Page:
So basically, everything you’ve said in this thread can be summarised as Tone Argument, with a large serving of Concern Trolling.

    Please, if you’re going to continue to “add” to the discussion with more of the same, please consider doing everyone a favour, and not.

  7. Sammy Jankis

    But it is bigotry, isn’t it Howard? Or is “that’s what we’ve always believed in these parts” a valid defence of treating people differently for no good reason. Well?

  8. Howard,B.

    Jankis

    You certainly won’t change many minds by calling people ‘bigots’ for something they don’t consider bigotry is the point being made, Sammy. Do keep up.

  9. Sammy Jankis

    It is not a question of ‘demanding’ the ‘taking away’ of rights, it’s a question of agreeing to the ammendment of a long-held definition of a social institution in order to grant a section of the community new rights.

    Is this for real? “Hey, I’m not asking for rights to be taken away, I’m asking that existing rights for some not be granted to others.”

    I guess it wasn’t misogynistic to oppose giving the vote to women. I mean, people weren’t arguing for rights to be taken away from women, they were just trying to make sure they weren’t granted to them in the first place. And why? Well because “it had always been that way”, or “that’s how they were raised”, or “that was their understanding of the right to vote”. You see, it can’t be bigotry if it’s tradition, or if it’s “how you understand things to be”. Can it?

  10. Howard,B.

    It is not a question of ‘demanding’ the ‘taking away’ of rights, it’s a question of agreeing to the ammendment of a long-held definition of a social institution in order to grant a section of the community new rights.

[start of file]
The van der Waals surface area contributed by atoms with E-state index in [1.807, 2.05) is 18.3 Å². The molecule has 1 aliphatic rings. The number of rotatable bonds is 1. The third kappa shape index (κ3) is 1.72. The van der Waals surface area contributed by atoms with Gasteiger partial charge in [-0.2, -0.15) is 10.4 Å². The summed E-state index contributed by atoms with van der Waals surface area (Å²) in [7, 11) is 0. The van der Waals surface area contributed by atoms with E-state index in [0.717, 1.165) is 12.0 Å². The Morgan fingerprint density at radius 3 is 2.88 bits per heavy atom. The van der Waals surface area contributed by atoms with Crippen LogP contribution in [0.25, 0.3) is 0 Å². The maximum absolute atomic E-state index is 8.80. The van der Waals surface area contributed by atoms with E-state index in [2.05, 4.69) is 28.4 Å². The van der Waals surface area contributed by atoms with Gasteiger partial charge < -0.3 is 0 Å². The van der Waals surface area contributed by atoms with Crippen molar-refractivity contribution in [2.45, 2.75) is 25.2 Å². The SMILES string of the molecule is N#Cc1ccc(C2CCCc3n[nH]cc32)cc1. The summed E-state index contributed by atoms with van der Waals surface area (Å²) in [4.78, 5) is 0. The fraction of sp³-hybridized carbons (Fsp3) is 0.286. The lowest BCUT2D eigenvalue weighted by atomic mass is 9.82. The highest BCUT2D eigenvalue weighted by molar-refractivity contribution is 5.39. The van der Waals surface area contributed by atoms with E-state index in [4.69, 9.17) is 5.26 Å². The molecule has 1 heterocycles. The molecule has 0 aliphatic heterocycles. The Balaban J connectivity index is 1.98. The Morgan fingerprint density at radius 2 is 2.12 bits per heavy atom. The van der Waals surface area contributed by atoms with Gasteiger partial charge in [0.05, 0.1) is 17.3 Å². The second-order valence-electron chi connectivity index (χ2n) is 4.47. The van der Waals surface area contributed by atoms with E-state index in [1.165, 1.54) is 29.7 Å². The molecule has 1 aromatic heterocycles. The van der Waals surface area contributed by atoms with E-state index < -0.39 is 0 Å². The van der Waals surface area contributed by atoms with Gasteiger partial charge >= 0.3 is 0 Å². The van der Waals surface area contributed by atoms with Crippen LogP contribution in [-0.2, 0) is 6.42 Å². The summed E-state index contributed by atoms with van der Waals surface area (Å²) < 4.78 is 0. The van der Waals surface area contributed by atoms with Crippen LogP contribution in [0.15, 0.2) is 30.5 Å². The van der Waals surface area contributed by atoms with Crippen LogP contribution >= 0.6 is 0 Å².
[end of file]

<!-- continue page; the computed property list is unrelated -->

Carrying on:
11. Jeremy Sear

    “Such people are not ‘demanding’ anything, it’s just what they understand marriage to mean if you ask them. I think you diminish what bigotry is when you choose to use the word in this manner.”

    What a cop-out. I will make sure my political leaders know that I oppose change, will answer polling saying that, will vote for politicians who discriminate against gay people on my behalf… but my hands are clean. I’m not personally taking away their rights!

    But in a democracy you are, mate. You are.

  12. Tomus Barava

    I’m just pleased that there appears to be some movement on the issue.

    As someone who supports same sex marriage, I obviously would like to see bi-partisan support from both sides of the political spectrum.

  13. Fran Barlow

    Eponymous said:

    [Fran, I no longer think a conscience vote would be of any value. And would almost certainly fail.]

    On balance I think it more likely to succeed than fail with a conscience vote. Those opposing the concept are going to haver to defend their position, and that will entail repeatedly asserting offensive nonsense on stilts. Few people in public life like the idea of being ridiculed or seen as bigots, especially when people on theior own side are on the other side of the argument.

    I suspect many of the antis will choose abstention as the safer course.

    It’s much easier to hide behind party discipline, so if a conscience vote is not allowed, they can simply invited people to suppose that they had no choice and woirk both sides of the political street.